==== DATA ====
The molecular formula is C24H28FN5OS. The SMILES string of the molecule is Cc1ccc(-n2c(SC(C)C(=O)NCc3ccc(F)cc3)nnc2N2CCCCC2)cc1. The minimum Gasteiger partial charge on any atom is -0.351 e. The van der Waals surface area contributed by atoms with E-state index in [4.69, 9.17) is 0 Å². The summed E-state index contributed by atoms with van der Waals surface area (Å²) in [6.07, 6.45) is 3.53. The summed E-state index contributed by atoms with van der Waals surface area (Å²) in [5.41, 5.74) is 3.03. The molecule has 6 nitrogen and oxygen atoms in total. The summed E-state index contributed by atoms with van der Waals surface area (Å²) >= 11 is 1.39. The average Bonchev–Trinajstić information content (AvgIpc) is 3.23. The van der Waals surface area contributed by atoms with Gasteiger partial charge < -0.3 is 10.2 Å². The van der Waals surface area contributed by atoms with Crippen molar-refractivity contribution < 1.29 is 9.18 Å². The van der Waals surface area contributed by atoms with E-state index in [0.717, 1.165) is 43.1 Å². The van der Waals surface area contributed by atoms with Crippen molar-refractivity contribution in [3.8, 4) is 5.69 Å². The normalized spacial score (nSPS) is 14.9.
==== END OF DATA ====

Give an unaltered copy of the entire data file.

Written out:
The molecular formula is C24H28FN5OS. The SMILES string of the molecule is Cc1ccc(-n2c(SC(C)C(=O)NCc3ccc(F)cc3)nnc2N2CCCCC2)cc1. The minimum Gasteiger partial charge on any atom is -0.351 e. The van der Waals surface area contributed by atoms with E-state index in [4.69, 9.17) is 0 Å². The summed E-state index contributed by atoms with van der Waals surface area (Å²) in [6.07, 6.45) is 3.53. The summed E-state index contributed by atoms with van der Waals surface area (Å²) in [5.41, 5.74) is 3.03. The molecule has 6 nitrogen and oxygen atoms in total. The summed E-state index contributed by atoms with van der Waals surface area (Å²) >= 11 is 1.39. The average Bonchev–Trinajstić information content (AvgIpc) is 3.23. The van der Waals surface area contributed by atoms with Gasteiger partial charge < -0.3 is 10.2 Å². The van der Waals surface area contributed by atoms with Crippen molar-refractivity contribution < 1.29 is 9.18 Å². The van der Waals surface area contributed by atoms with E-state index in [0.717, 1.165) is 43.1 Å². The van der Waals surface area contributed by atoms with Crippen molar-refractivity contribution in [3.8, 4) is 5.69 Å². The normalized spacial score (nSPS) is 14.9.